More than a decade before Don Imus was booted from CBS Radio in April 2007 for calling the Rutgers women’s basketball team “nappy-headed hoes,” he took a jab at Gwen Ifill, who worked as a New York Times White House correspondent in the ‘90s. “Isn’t the Times wonderful,” Imus said on his radio show. “It lets the cleaning lady cover the White House.”
A right-wing shock jock who delighted in bucking the so-called political correctness of a perceived power-class of wealthy snobs, Imus had made his name by spewing slurs and insults at women, Jews, and people of color for years. His proud bigotry was no secret, yet respected, reasonable white journalists and authors regularly filed into his studio to promote their books and run through their talking points. This was a part of Imus’ shtick, not unlike Donald Trump’s use of reporters as “elite”-seeming props at his rallies.
“For many of his listeners, Imus turns the tables on money, power, and entitlement,” media critic Susan Douglas wrote. On Imus’ show, “polite people in prestigious and influential jobs have to ‘suck up,’ as Imus puts it, to a man who breaks all the rules of bourgeois, upper-middle-class decorum.” Sound familiar?
Ifill, who died of cancer on Monday at age 61, was a journalist who refused to play Imus’ game. When Imus directed his racist and misogynist rhetoric at a group of young black women, Ifill wrote an op-ed for the Times that questioned the ethics of reporters who supported Imus’ platform for degradation. “Why do my journalistic colleagues appear on Mr. Imus’ show?” she wrote. “That’s for them to defend and others to argue about. I certainly don’t know any black journalists who will.”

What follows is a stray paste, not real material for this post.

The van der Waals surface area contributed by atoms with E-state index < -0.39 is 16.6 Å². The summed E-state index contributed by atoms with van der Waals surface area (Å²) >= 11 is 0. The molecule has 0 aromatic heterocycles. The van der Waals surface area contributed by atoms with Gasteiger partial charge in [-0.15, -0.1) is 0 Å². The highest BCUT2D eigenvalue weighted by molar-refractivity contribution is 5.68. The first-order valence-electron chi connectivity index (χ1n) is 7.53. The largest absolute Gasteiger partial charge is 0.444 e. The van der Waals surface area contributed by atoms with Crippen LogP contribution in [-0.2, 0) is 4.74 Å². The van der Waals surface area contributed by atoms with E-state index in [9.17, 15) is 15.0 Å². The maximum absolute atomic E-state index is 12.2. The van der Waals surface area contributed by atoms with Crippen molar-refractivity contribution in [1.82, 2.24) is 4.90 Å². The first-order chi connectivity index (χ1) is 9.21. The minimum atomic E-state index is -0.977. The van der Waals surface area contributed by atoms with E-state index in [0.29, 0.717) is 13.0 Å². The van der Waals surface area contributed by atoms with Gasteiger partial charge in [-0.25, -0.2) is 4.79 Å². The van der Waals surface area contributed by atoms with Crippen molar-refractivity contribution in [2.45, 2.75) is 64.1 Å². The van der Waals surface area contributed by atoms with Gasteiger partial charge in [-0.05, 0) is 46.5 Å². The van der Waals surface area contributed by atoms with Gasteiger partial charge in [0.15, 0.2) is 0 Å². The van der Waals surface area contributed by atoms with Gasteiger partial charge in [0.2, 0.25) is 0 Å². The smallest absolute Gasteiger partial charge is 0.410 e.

She expanded her argument on Meet the Press a few days later, delivering a sharp critique of her fellow panelists who’d joined Imus on his show. “There’s been radio silence from a lot of people who’ve done this program who could have spoken up and said, ‘I find this offensive’ or ‘I didn’t know.’ These people didn’t speak up,” Ifill said. Then she addressed host Tim Russert and guest David Brooks: “Tim, we didn’t hear that much from you. David, we didn’t hear from you.”
Ifill continued with a rebuke of mean-spirited punching-down disguised as anti-P.C. activism, enabled by bystanders who look the other way or go along with it for their own gains:
What was missing in this debate was someone saying, “you know, I understand that this is offensive.” You know, I have a 7-year-old goddaughter. Yesterday she went out shopping with her mom for high-top basketball shoes so she can play basketball. The offense, the slur that Imus directed at me happened more than 10 years ago. I like to think in 10 years from now, that Asia isn’t going to be deciding that she wants to get recruited for the college basketball team or be a tennis pro or go to medical school and that she’s still vulnerable to those kinds of casual slurs and insults that I got 10 years ago, and that people will say, “I didn’t know,” or people will say, “I wasn’t listening.”
A lot of people did know and a lot of people were listening and they just decided it was okay. They decided this culture of meanness was fine, until they got caught. My concern about Mr. Imus and a lot of people and a lot of the debate in this society is not that people are sorry that they say these things. They’re sorry that someone catches them. When Don Imus [called me a cleaning lady], when I found out about it, his producer called and said Don wants to apologize. Well, now he says he never said it. What was he apologizing for? He was apologizing for getting caught, not apologizing for having said it in the first place.
Today’s journalists should take note of Ifill’s honest, impassioned puncturing of casual right-wing racism, because America needs it now more than ever. Ifill didn’t wring her hands about whether she was telling Imus’ side of the story with as much gusto as her defense of the Rutgers women. She didn’t fall into the trap of false balance that has characterized so much mainstream media coverage of Trump’s rise to power. “I don’t believe in objectivity,” Ifill once said. “I believe in fairness.” Ifill’s work was a bold example of fairness in the face of unfairness, a model of responsible journalism that resists the temptation to laugh off a hateful jester in a position of power.